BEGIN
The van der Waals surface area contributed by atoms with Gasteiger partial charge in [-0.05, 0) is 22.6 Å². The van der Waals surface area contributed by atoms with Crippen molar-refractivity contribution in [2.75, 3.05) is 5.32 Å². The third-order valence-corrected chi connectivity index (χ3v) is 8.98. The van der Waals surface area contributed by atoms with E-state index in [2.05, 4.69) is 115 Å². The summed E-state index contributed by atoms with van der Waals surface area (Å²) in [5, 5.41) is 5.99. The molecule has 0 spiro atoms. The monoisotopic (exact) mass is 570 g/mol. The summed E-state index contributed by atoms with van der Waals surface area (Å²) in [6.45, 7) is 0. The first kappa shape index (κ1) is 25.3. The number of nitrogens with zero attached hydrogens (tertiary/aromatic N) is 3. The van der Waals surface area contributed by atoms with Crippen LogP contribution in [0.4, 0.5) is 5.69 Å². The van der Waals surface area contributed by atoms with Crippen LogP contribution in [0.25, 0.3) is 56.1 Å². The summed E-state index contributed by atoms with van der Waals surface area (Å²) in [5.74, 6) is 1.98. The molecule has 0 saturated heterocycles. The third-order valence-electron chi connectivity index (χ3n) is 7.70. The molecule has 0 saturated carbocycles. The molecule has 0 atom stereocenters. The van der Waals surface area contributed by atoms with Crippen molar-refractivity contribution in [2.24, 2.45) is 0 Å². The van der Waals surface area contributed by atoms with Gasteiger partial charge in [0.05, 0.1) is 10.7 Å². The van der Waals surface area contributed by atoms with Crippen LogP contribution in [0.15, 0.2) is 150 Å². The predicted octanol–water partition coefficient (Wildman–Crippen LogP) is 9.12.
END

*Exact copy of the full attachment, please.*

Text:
The van der Waals surface area contributed by atoms with Gasteiger partial charge in [-0.05, 0) is 22.6 Å². The van der Waals surface area contributed by atoms with Crippen molar-refractivity contribution in [2.75, 3.05) is 5.32 Å². The third-order valence-corrected chi connectivity index (χ3v) is 8.98. The van der Waals surface area contributed by atoms with E-state index in [2.05, 4.69) is 115 Å². The summed E-state index contributed by atoms with van der Waals surface area (Å²) in [5, 5.41) is 5.99. The molecule has 0 spiro atoms. The monoisotopic (exact) mass is 570 g/mol. The summed E-state index contributed by atoms with van der Waals surface area (Å²) in [6.45, 7) is 0. The first kappa shape index (κ1) is 25.3. The number of nitrogens with zero attached hydrogens (tertiary/aromatic N) is 3. The van der Waals surface area contributed by atoms with Crippen LogP contribution in [0.4, 0.5) is 5.69 Å². The van der Waals surface area contributed by atoms with Crippen LogP contribution in [0.25, 0.3) is 56.1 Å². The summed E-state index contributed by atoms with van der Waals surface area (Å²) in [5.74, 6) is 1.98. The molecule has 0 saturated heterocycles. The third-order valence-electron chi connectivity index (χ3n) is 7.70. The molecule has 0 saturated carbocycles. The molecule has 0 atom stereocenters. The van der Waals surface area contributed by atoms with Crippen molar-refractivity contribution in [2.24, 2.45) is 0 Å². The van der Waals surface area contributed by atoms with Gasteiger partial charge in [0.05, 0.1) is 10.7 Å². The van der Waals surface area contributed by atoms with Crippen LogP contribution in [0.15, 0.2) is 150 Å². The predicted octanol–water partition coefficient (Wildman–Crippen LogP) is 9.12.